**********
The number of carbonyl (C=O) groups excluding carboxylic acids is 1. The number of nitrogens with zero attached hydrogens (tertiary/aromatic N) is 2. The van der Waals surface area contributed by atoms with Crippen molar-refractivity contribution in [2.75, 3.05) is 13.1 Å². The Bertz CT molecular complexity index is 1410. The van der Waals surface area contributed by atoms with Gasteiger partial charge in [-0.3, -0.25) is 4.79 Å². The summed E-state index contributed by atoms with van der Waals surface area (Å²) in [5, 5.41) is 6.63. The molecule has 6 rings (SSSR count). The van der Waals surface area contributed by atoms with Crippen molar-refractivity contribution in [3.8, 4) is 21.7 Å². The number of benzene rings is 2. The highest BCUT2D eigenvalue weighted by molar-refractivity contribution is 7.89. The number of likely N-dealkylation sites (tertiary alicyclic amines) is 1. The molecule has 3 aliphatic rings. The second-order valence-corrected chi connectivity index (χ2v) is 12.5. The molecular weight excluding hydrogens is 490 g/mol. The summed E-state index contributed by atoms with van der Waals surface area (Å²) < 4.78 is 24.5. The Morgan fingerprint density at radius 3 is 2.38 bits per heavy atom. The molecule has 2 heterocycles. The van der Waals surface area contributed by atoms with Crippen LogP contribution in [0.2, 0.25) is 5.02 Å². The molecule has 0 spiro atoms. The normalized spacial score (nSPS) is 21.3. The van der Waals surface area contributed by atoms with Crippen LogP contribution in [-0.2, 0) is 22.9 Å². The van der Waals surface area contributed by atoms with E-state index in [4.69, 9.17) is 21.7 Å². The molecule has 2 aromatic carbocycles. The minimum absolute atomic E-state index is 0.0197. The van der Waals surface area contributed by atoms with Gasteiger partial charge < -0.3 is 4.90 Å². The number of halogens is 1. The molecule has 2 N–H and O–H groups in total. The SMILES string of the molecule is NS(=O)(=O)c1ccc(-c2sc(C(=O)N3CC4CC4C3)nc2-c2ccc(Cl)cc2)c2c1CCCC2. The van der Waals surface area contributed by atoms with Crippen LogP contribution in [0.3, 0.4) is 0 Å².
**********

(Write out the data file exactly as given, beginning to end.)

The number of carbonyl (C=O) groups excluding carboxylic acids is 1. The number of nitrogens with zero attached hydrogens (tertiary/aromatic N) is 2. The van der Waals surface area contributed by atoms with Crippen molar-refractivity contribution in [2.75, 3.05) is 13.1 Å². The Bertz CT molecular complexity index is 1410. The van der Waals surface area contributed by atoms with Gasteiger partial charge in [-0.3, -0.25) is 4.79 Å². The summed E-state index contributed by atoms with van der Waals surface area (Å²) in [5, 5.41) is 6.63. The molecule has 6 rings (SSSR count). The van der Waals surface area contributed by atoms with Crippen molar-refractivity contribution in [3.8, 4) is 21.7 Å². The number of benzene rings is 2. The highest BCUT2D eigenvalue weighted by molar-refractivity contribution is 7.89. The number of likely N-dealkylation sites (tertiary alicyclic amines) is 1. The molecule has 3 aliphatic rings. The second-order valence-corrected chi connectivity index (χ2v) is 12.5. The molecular weight excluding hydrogens is 490 g/mol. The summed E-state index contributed by atoms with van der Waals surface area (Å²) < 4.78 is 24.5. The Morgan fingerprint density at radius 3 is 2.38 bits per heavy atom. The molecule has 2 heterocycles. The van der Waals surface area contributed by atoms with Crippen LogP contribution in [0.2, 0.25) is 5.02 Å². The molecule has 0 spiro atoms. The normalized spacial score (nSPS) is 21.3. The van der Waals surface area contributed by atoms with Crippen LogP contribution in [-0.2, 0) is 22.9 Å². The van der Waals surface area contributed by atoms with E-state index in [4.69, 9.17) is 21.7 Å². The molecule has 2 aromatic carbocycles. The minimum absolute atomic E-state index is 0.0197. The van der Waals surface area contributed by atoms with Gasteiger partial charge < -0.3 is 4.90 Å². The number of halogens is 1. The molecule has 2 N–H and O–H groups in total. The SMILES string of the molecule is NS(=O)(=O)c1ccc(-c2sc(C(=O)N3CC4CC4C3)nc2-c2ccc(Cl)cc2)c2c1CCCC2. The van der Waals surface area contributed by atoms with Crippen LogP contribution in [0.3, 0.4) is 0 Å².